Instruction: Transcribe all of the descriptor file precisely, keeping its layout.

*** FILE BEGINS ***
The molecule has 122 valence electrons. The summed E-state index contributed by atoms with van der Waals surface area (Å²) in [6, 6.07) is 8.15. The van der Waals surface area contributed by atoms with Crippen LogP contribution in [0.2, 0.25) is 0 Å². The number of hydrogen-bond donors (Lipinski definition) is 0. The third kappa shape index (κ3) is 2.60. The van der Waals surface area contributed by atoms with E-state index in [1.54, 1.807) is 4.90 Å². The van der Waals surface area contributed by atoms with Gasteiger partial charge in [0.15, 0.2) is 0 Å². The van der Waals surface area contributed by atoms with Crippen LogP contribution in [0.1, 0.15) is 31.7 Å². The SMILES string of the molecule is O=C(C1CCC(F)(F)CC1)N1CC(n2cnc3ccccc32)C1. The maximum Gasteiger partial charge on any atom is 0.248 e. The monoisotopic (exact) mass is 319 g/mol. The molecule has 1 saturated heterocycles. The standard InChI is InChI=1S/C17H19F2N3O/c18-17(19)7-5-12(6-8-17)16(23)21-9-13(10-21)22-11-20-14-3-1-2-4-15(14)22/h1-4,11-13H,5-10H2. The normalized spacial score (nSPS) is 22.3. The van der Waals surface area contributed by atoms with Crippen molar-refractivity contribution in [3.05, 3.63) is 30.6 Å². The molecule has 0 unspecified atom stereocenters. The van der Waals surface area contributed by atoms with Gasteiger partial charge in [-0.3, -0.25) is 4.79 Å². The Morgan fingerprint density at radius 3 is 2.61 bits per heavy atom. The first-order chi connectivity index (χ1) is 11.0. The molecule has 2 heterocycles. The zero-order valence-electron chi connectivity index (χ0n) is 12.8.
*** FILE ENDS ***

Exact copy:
The molecule has 122 valence electrons. The summed E-state index contributed by atoms with van der Waals surface area (Å²) in [6, 6.07) is 8.15. The van der Waals surface area contributed by atoms with Crippen LogP contribution in [0.2, 0.25) is 0 Å². The number of hydrogen-bond donors (Lipinski definition) is 0. The third kappa shape index (κ3) is 2.60. The van der Waals surface area contributed by atoms with E-state index in [1.54, 1.807) is 4.90 Å². The van der Waals surface area contributed by atoms with Gasteiger partial charge in [0.15, 0.2) is 0 Å². The van der Waals surface area contributed by atoms with Crippen LogP contribution in [0.1, 0.15) is 31.7 Å². The SMILES string of the molecule is O=C(C1CCC(F)(F)CC1)N1CC(n2cnc3ccccc32)C1. The maximum Gasteiger partial charge on any atom is 0.248 e. The monoisotopic (exact) mass is 319 g/mol. The molecule has 1 saturated heterocycles. The standard InChI is InChI=1S/C17H19F2N3O/c18-17(19)7-5-12(6-8-17)16(23)21-9-13(10-21)22-11-20-14-3-1-2-4-15(14)22/h1-4,11-13H,5-10H2. The normalized spacial score (nSPS) is 22.3. The van der Waals surface area contributed by atoms with Crippen molar-refractivity contribution in [3.05, 3.63) is 30.6 Å². The molecule has 0 unspecified atom stereocenters. The van der Waals surface area contributed by atoms with Gasteiger partial charge in [-0.3, -0.25) is 4.79 Å². The Morgan fingerprint density at radius 3 is 2.61 bits per heavy atom. The first-order chi connectivity index (χ1) is 11.0. The molecule has 2 heterocycles. The zero-order valence-electron chi connectivity index (χ0n) is 12.8.